"We're running like crazy trying to do everything they say, getting directions from four different places, and they're all different," Walker stated. "So the Department comes out saying he's not doing what he's supposed to be doing."
Brown said a veterinarian advised Prater he should give the horses corn along with hay. When he followed this instruction, Department officials told him it would hurt the horses.
"He hired a vet, full time, and the vet told him that in addition to the hay he was giving he ought to put some corn out," Brown said. "So he puts some corn on the ground, and after a couple days the agriculture department said 'don't give them corn, it's hurting them, you have to do this and that.' And he's cooperating."
Brown and Walker stated that Prater had hay available for the horses. Walker said she was there with Prater, throwing bales out to the horses until they would not eat any more. She also stated that she and Prater were instructed to provide shelter for the horses when it began to rain, which they did by affixing tarpaulins to buildings to form roofs.
"The sick ones did need shelter, so we put up tarps, and made tents out of them for (the horses) to get under--and of course the horses weren't under it, they were out in the field. They didn't want to stay under there," Walker said. "Then I read in the paper that (Prater) refused to do anything for these animals, that he refused to provide feed and shelter.
"They took pictures of the horses that were laying down--the supposedly dead horses--and made a big deal out of that, and they took pictures of the skinniest horses they could find and absolutely blew it out of proportion," Walker said.
Irvin stated that Prater did not comply with requests that he provide feed for the animals.
"We tried our best to negotiate a way to keep from impounding them, to get him to feed them, and that did not work," Irvin said. "He even bought some hay, but he didn't deliver that in the pasture. What good does the hay do if it's stashed in a big semi trailer? Our staff physically fed them for two days."
The Department of Agriculture impounded the animals on the Prater residence Feb. 2 and 3. They removed 99 horses, numerous dogs and goats, some fowl, and rabbits. The 50 cattle were sold.
"We have given the owners of these animals ample instructions and time to rectify the problems found on their property," Irvin stated Feb. 1. "I am exercising my authority under the Humane Care for Equines Act, the Georgia Animal Protection Act, and Emergency Support Function 11 of the Georgia Emergency Operation Plan, and am impounding all the horses and dogs from the property."
Irvin stated yesterday, "I sent two veterinarians along with some of my other staff to give me a professional evaluation of the situation, and I know during all this time I was negotiating, trying to get them to agree to feed their animals, to no avail. And I was convinced the longer I waited, the more horses would die from starvation. So I took the only other action any reasonable person could take--to impound them to keep them from starving them."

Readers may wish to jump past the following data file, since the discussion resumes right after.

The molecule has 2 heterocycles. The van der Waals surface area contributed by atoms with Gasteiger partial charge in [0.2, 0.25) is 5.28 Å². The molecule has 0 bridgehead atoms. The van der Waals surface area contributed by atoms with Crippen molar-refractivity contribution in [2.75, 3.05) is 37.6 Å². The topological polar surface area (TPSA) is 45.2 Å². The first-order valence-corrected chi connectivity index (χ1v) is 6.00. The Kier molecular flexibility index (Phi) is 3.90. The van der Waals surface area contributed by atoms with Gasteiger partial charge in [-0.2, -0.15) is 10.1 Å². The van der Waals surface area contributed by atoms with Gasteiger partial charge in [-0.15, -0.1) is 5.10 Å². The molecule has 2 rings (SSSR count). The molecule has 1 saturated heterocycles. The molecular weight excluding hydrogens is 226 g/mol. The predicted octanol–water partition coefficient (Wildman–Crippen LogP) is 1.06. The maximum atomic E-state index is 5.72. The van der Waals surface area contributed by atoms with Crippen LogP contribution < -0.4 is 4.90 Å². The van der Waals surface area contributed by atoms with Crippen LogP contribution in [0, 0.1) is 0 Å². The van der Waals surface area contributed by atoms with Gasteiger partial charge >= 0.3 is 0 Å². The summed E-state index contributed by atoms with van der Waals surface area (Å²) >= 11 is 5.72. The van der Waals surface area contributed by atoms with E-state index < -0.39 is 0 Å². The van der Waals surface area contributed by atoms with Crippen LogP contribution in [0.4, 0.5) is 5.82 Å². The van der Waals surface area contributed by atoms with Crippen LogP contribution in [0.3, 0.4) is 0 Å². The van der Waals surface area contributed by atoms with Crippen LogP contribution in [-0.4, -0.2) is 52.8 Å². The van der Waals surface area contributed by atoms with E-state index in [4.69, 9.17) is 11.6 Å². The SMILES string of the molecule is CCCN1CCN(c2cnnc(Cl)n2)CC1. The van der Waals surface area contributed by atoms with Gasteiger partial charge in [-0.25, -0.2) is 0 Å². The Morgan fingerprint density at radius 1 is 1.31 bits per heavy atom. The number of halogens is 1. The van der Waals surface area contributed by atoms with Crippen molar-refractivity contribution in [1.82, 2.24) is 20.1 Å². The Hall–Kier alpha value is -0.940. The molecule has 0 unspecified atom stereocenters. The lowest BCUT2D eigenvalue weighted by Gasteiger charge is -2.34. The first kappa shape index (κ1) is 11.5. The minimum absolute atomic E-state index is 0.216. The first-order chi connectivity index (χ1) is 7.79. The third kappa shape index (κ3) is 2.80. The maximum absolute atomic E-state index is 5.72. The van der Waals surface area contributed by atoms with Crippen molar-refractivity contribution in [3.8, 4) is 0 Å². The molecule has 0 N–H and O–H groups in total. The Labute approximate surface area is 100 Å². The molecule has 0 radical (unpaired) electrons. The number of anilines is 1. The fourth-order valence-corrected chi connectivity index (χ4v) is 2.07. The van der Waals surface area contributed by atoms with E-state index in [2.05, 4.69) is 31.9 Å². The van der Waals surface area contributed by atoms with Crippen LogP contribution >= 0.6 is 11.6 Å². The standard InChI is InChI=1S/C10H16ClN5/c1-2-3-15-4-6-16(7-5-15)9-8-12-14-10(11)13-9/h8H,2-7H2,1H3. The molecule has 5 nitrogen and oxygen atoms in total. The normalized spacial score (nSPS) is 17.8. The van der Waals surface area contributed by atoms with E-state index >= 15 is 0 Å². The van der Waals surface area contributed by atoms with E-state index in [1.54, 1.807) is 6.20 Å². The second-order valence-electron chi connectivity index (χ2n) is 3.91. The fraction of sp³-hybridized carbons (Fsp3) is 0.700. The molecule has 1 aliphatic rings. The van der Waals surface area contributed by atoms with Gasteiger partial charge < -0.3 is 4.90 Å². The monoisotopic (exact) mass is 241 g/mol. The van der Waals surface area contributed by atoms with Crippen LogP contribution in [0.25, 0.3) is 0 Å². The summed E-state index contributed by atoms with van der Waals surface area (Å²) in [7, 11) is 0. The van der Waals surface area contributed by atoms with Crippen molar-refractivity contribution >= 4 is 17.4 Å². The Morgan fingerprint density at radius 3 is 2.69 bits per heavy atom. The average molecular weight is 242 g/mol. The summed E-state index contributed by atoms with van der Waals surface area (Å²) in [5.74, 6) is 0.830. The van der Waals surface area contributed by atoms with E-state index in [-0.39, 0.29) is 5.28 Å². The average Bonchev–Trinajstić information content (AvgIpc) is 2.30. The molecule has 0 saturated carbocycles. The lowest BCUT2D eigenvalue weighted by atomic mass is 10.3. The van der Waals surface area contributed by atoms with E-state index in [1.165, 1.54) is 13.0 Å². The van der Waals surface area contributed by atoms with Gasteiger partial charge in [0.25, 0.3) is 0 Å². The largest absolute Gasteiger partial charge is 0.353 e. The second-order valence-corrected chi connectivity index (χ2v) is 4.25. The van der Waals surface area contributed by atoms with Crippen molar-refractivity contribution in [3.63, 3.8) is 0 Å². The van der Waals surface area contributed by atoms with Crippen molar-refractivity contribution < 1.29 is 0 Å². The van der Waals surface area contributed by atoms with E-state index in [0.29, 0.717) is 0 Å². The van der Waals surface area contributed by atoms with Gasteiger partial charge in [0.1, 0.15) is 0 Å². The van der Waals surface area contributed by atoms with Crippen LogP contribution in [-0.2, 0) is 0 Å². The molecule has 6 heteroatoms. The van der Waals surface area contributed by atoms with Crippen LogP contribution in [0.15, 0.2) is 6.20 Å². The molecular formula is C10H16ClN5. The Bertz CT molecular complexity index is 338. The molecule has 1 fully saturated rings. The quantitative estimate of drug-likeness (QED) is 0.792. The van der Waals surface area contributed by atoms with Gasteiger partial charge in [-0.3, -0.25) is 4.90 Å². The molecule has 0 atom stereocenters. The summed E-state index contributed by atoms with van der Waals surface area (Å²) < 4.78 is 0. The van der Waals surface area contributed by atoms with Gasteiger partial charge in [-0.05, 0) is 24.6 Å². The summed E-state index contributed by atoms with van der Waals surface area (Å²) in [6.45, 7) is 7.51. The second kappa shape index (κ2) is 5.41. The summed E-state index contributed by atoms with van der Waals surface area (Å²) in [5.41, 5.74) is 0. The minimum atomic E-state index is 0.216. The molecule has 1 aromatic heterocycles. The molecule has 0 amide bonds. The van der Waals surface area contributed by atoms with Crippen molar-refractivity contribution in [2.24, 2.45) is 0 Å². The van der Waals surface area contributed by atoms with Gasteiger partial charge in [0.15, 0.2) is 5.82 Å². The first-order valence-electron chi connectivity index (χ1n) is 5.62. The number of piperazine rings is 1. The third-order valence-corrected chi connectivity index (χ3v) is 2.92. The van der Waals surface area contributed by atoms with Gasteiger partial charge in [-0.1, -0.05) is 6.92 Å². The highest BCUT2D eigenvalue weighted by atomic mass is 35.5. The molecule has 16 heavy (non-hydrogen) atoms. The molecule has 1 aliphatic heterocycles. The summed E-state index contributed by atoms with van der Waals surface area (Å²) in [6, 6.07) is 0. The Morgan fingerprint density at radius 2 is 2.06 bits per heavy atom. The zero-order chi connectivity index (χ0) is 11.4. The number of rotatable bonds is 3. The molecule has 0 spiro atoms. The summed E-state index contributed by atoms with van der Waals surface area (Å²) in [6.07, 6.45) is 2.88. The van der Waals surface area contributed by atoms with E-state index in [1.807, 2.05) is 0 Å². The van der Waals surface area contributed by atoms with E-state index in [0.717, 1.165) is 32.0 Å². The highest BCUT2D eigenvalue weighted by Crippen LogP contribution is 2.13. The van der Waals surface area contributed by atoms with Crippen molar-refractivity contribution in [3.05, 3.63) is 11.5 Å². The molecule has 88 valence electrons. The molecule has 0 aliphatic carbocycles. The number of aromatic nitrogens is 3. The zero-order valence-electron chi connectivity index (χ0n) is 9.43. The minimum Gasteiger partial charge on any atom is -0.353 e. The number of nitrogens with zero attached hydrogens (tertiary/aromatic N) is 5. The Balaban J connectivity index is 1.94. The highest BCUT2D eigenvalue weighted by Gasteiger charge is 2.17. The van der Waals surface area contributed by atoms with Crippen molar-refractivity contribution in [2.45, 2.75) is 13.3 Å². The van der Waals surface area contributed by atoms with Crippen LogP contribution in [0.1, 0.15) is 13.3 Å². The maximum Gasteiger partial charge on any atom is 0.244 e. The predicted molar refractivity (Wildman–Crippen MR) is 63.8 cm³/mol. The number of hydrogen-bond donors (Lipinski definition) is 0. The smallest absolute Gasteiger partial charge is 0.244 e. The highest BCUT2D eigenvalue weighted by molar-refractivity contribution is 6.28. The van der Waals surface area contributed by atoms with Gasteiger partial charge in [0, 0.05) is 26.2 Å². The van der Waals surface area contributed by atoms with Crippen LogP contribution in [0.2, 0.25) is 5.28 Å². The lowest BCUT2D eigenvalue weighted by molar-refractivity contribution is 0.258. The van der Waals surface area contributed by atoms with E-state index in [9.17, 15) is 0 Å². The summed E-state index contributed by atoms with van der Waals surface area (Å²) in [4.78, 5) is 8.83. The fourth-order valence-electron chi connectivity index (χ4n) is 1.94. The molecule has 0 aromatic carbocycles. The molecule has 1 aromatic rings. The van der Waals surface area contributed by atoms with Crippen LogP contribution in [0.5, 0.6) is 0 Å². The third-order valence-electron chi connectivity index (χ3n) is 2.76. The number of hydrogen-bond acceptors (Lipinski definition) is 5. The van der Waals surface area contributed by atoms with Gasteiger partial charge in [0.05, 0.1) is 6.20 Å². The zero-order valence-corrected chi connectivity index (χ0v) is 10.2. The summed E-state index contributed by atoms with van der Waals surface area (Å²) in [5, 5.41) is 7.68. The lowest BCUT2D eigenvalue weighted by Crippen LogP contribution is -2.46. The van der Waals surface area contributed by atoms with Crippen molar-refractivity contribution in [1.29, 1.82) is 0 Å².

The horses were taken to a private facility, as the Department's two equine impound facilities could not take all of them, and they could not be separated due to the respiratory ailment.
According to Walker, the sick and healthy horses were segregated at the farm, but were put into trailers together when they were removed from the property.
"They thought the horses had strangles," Walker stated. "They were quarantined on the place, but the tests had not come back. So then they take all the horses, put them all together and mash them into trailers."
Prater and Allison were each charged with 201 counts of animal cruelty. Each charge carries a maximum penalty of $1,000 fine plus one year in jail.
The horses have been at the impound facility since Feb. 3.
Irvin revealed yesterday that the University of Georgia did a necropsy on a horse that died. According to the University's report, Irvin said, the horse died of parasites and malnutrition.
Since the horses have been impounded and charges filed against Prater and Allison, diverse opinions about the case have surfaced.
"Considering the magnitude and the numbers, this is one of the worst situations we've ever dealt with," Irvin said Feb 1. "Why he let them get in this shape, we have no explanation."
According to Walker, the case comes down to a small group of malnourished horses and the whole situation was blown out of proportion.
"It's the worst abuse of governmental power I've ever seen in my entire life," Walker stated. "It's not supposed to happen here in America, but it did.
"Now, because of this 15 or 20 horses, they have charged each person with 201 counts of animal cruelty," Walker said. "To drive around and look at other people's animals... the majority of Roger's horses were no worse than what's standing around everywhere."
Korb stated the impoundment of the horses was probably necessary.
"There was such a large number of horses that I feel that it was going to be hard for Roger, alone, to do what needed to be done for the horses," Korb stated. "Once the state acquired the horses, they had the manpower to take care of all the horses the way they needed to be taken care of."
About the Author
Erin Ryder is a former news editor of The Horse: Your Guide To Equine Health Care.